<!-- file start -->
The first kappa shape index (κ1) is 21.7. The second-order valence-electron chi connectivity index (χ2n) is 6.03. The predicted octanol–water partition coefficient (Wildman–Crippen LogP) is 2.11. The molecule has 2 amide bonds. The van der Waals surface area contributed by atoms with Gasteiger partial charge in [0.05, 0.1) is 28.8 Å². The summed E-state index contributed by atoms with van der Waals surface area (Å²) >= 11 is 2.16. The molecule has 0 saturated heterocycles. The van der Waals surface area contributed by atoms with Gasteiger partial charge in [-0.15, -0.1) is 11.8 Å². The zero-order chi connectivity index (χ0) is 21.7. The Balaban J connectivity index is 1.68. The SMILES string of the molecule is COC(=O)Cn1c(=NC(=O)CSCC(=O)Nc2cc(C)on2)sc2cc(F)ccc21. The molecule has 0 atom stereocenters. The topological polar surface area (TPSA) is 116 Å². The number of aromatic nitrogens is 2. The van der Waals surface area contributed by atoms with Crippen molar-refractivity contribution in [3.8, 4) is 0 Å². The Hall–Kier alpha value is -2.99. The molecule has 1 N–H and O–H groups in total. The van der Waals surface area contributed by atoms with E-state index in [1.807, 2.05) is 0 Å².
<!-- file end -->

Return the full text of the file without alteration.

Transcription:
The first kappa shape index (κ1) is 21.7. The second-order valence-electron chi connectivity index (χ2n) is 6.03. The predicted octanol–water partition coefficient (Wildman–Crippen LogP) is 2.11. The molecule has 2 amide bonds. The van der Waals surface area contributed by atoms with Gasteiger partial charge in [0.05, 0.1) is 28.8 Å². The summed E-state index contributed by atoms with van der Waals surface area (Å²) >= 11 is 2.16. The molecule has 0 saturated heterocycles. The van der Waals surface area contributed by atoms with Gasteiger partial charge in [-0.15, -0.1) is 11.8 Å². The zero-order chi connectivity index (χ0) is 21.7. The Balaban J connectivity index is 1.68. The SMILES string of the molecule is COC(=O)Cn1c(=NC(=O)CSCC(=O)Nc2cc(C)on2)sc2cc(F)ccc21. The molecule has 0 atom stereocenters. The topological polar surface area (TPSA) is 116 Å². The number of aromatic nitrogens is 2. The van der Waals surface area contributed by atoms with Crippen molar-refractivity contribution in [3.8, 4) is 0 Å². The Hall–Kier alpha value is -2.99. The molecule has 1 N–H and O–H groups in total. The van der Waals surface area contributed by atoms with E-state index in [1.807, 2.05) is 0 Å².